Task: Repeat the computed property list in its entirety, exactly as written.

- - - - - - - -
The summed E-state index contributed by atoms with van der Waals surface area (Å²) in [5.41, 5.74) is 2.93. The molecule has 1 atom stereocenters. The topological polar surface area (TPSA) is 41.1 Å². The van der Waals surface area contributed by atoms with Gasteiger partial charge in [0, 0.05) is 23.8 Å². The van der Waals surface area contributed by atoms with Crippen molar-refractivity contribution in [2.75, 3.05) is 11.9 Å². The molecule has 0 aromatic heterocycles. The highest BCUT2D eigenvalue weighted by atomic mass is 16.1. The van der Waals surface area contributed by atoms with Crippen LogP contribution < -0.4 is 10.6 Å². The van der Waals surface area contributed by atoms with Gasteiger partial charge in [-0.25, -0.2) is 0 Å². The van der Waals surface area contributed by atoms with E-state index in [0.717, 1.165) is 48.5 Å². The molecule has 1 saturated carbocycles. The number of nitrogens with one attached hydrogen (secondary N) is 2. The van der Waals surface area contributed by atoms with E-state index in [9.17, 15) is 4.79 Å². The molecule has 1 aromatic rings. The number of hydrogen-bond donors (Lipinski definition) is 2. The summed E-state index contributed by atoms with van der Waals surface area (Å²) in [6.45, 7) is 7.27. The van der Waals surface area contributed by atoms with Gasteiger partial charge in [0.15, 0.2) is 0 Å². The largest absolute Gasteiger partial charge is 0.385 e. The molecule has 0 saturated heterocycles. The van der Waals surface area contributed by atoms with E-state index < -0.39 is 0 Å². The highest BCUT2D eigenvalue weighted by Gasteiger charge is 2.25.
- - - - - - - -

The summed E-state index contributed by atoms with van der Waals surface area (Å²) in [5.41, 5.74) is 2.93. The molecule has 1 atom stereocenters. The topological polar surface area (TPSA) is 41.1 Å². The van der Waals surface area contributed by atoms with Gasteiger partial charge in [0, 0.05) is 23.8 Å². The van der Waals surface area contributed by atoms with Crippen molar-refractivity contribution in [2.75, 3.05) is 11.9 Å². The molecule has 0 aromatic heterocycles. The highest BCUT2D eigenvalue weighted by atomic mass is 16.1. The van der Waals surface area contributed by atoms with Crippen LogP contribution < -0.4 is 10.6 Å². The van der Waals surface area contributed by atoms with Gasteiger partial charge in [-0.25, -0.2) is 0 Å². The van der Waals surface area contributed by atoms with E-state index in [0.717, 1.165) is 48.5 Å². The molecule has 1 saturated carbocycles. The number of nitrogens with one attached hydrogen (secondary N) is 2. The van der Waals surface area contributed by atoms with E-state index in [9.17, 15) is 4.79 Å². The molecule has 1 aromatic rings. The number of hydrogen-bond donors (Lipinski definition) is 2. The summed E-state index contributed by atoms with van der Waals surface area (Å²) in [6.45, 7) is 7.27. The van der Waals surface area contributed by atoms with Gasteiger partial charge in [0.15, 0.2) is 0 Å². The largest absolute Gasteiger partial charge is 0.385 e. The molecule has 0 saturated heterocycles. The van der Waals surface area contributed by atoms with E-state index < -0.39 is 0 Å². The highest BCUT2D eigenvalue weighted by Gasteiger charge is 2.25.